Fracking Paranoia   2 comments

Hydraulic fracturing has been around for more than 60 years. Despite that length of time, fracking has received much negative attention due to misreporting and dramatic exaggerations. Much of the public’s concern over hydraulic fracturing has been over the possibility of contaminated drinking water, the chemicals used in fracking, the potential to create earthquakes, and waste-water management. Such concerns do not take into account the federal and state laws and regulations that address these very issues. So, let’s look at the myths and the facts.

Myth #1: Hydraulic fracturing threatens underground water sources and has led to the contamination of drinking water.

FACT: Hydraulic fracturing is subject to both federal and state regulations. There have been NO instances of fracking causing contamination of drinking water.

Groundwater aquifers sit thousands of feet above the level at which fracking takes place, and companies construct wells with steel-surface casings and cement barriers to prevent gas migration. Studies by the Environmental Protection Agency (EPA), the Groundwater Protection Council, and independent agencies have found no evidence of groundwater contamination. In May 2011, then-EPA Administrator Lisa Jackson stated before the U.S. House Oversight and Government Reform Committee that “I am not aware of any proven case where the fracking process itself affected water although there are investigations ongoing.” Three of those investigations are in Texas, Wyoming, and Pennsylvania, and thus far the EPA has found no evidence of contamination.

Although previous EPA analysis of hydraulic fracturing found the process to be safe, the EPA has announced plans to publish a full study that demonstrates a lack of safety. The non-profit technology research and development organization Battell analyzed the EPA’s “Plan to Study the Potential Impacts of Hydraulic Fracturing on Drinking Water Resources” and highlighted concerns, including cherry-picked data, lack of peer review, poor quality control, and a lack of transparency.  Wow, I’m so surprised that the EPA is involved in this. Aren’t you?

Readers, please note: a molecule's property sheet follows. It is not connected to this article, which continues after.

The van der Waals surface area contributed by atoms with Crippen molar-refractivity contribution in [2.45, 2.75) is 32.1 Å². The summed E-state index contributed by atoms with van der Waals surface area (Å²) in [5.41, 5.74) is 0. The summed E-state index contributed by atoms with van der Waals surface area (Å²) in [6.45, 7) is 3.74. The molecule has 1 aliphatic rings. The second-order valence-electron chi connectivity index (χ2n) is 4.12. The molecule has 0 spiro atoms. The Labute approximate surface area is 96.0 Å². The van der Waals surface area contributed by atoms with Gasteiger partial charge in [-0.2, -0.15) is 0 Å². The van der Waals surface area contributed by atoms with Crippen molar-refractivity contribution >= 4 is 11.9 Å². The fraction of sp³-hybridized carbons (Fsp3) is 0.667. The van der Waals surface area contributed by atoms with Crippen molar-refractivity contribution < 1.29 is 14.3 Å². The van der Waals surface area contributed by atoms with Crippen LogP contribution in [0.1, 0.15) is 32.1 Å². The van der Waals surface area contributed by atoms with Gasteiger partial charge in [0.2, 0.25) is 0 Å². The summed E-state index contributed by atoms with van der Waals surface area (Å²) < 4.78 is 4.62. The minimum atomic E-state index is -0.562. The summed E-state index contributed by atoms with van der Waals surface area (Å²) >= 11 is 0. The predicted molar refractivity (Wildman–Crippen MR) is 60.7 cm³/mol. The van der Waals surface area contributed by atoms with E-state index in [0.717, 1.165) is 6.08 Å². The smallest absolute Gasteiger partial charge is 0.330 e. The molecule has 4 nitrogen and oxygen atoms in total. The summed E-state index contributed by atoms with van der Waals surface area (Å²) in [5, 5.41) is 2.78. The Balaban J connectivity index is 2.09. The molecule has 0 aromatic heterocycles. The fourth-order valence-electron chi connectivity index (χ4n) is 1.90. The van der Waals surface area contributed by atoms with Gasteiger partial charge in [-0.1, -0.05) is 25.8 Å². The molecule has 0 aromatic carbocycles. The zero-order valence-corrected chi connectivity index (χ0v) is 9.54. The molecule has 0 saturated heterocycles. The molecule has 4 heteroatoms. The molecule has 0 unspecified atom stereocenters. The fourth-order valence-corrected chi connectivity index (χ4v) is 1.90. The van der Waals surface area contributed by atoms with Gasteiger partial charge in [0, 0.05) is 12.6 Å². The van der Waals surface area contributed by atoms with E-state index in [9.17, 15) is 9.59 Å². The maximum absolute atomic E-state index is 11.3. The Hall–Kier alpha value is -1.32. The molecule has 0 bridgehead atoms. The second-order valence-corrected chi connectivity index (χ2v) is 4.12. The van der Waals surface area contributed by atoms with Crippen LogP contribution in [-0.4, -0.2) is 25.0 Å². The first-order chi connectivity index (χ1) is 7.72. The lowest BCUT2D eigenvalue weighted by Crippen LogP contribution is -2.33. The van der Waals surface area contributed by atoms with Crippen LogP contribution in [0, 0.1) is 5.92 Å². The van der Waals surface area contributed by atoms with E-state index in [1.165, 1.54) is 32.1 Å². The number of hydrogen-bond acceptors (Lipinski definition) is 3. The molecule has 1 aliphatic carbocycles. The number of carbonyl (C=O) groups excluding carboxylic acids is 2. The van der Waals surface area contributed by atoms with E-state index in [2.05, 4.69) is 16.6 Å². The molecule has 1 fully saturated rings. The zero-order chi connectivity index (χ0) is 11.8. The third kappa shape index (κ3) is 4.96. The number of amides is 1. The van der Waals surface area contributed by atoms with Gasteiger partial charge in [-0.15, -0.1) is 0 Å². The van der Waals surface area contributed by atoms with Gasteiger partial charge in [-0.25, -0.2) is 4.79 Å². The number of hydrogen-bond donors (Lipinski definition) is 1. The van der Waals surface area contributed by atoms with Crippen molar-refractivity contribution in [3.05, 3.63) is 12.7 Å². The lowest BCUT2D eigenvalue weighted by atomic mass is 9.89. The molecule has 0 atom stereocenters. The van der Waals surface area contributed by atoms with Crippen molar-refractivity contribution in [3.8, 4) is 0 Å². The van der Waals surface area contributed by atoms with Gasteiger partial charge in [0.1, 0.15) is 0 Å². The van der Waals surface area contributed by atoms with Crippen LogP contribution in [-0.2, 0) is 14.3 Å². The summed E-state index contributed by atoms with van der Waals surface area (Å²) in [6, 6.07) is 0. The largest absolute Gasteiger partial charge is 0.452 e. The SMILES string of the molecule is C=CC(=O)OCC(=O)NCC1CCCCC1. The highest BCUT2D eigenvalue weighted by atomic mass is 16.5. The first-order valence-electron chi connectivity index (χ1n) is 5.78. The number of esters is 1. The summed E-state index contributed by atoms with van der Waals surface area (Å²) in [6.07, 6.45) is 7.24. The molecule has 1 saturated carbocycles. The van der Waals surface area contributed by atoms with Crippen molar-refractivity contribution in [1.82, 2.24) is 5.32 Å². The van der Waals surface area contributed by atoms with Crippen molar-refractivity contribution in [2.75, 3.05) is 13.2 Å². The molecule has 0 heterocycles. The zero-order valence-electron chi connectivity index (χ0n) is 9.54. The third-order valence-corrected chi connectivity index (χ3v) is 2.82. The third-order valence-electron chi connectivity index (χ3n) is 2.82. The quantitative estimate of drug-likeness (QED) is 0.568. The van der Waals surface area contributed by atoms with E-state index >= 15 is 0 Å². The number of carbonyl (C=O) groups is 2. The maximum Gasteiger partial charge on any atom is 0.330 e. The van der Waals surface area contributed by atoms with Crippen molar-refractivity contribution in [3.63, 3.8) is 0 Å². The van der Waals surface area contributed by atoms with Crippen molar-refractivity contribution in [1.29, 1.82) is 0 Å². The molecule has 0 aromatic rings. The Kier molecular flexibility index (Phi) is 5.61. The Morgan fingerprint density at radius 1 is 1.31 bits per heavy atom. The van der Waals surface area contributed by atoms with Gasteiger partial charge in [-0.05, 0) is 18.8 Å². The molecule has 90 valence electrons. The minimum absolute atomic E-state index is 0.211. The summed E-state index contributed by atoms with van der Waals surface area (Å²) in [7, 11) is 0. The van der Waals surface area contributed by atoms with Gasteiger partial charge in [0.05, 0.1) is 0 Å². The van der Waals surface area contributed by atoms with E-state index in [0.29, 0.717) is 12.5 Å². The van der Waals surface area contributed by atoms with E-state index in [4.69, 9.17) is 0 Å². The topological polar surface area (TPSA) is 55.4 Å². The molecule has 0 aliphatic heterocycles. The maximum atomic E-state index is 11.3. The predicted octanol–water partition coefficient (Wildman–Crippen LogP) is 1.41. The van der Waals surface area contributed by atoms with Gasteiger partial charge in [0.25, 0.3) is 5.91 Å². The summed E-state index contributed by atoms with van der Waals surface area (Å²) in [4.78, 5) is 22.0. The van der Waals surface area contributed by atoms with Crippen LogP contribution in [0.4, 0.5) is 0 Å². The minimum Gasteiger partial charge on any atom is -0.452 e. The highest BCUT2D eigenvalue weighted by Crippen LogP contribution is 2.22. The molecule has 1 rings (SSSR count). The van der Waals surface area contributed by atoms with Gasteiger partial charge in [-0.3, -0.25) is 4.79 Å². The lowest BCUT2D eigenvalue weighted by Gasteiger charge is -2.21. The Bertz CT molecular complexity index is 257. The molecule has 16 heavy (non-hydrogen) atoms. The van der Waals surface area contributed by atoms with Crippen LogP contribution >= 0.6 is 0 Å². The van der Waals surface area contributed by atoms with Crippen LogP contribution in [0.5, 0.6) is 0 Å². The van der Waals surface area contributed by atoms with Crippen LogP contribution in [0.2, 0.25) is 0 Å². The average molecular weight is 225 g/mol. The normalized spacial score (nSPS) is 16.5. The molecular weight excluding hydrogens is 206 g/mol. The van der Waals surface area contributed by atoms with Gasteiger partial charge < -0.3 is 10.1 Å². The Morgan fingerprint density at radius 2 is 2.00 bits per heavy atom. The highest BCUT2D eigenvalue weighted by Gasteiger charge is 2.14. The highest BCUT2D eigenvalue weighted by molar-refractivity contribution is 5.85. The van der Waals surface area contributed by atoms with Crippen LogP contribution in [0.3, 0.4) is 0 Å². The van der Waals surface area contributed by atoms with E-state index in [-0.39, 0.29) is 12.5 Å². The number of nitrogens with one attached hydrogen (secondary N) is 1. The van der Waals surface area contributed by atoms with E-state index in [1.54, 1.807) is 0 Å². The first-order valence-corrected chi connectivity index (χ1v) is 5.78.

Myth #2: The chemicals used in the fracking process are foreign chemicals that industry hides from the public.

FACT: Fracking fluid, which is primarily sand and water, uses a small percentage of chemicasl that have common household applications and are regulated by the states and federal government.

The fluid used in hydraulic fracturing is 99.5 percent water and sand. The 0.5 percent of additives (typically between three and 12 different chemicals) depends on the composition of the shale formation that varies by region and by well. The combination of additives function to dissolve minerals, prevent bacteria growth and pipe corrosion, minimize friction, and keep the fractures open or propped up. All chemicals used in the fracking process have common applications from swimming-pool cleaners and laundry detergents to cosmetics, and even ice cream (that one is polypropolene glycol which is also used as an anti-freeze agent in home heating distribution pipes). None of these chemicals is hidden from the public, and federal law stipulates that a company must provide detailed chemical information sheets (MSDS) to emergency personnel in case of an accident. While states that have hydraulic fracturing laws have their own stipulations for chemical disclosure, the U.S. Department of Energy, in collaboration with the Groundwater Protection Council and industry, created the website  The site provides a full list of chemicals used in the fracking process and companies voluntarily disclose the chemical makeup for specific wells across the country. FracFocus allows users to search wells by operator, state, and county.

Myth #3: Waste-water from hydraulic fracturing is dangerous and unregulated.

FACT: Companies mostly recycle the “waste” from hydraulic fracturing, but they also dispose of waste-water using many different methods, all of which are compliant with existing federal and state laws.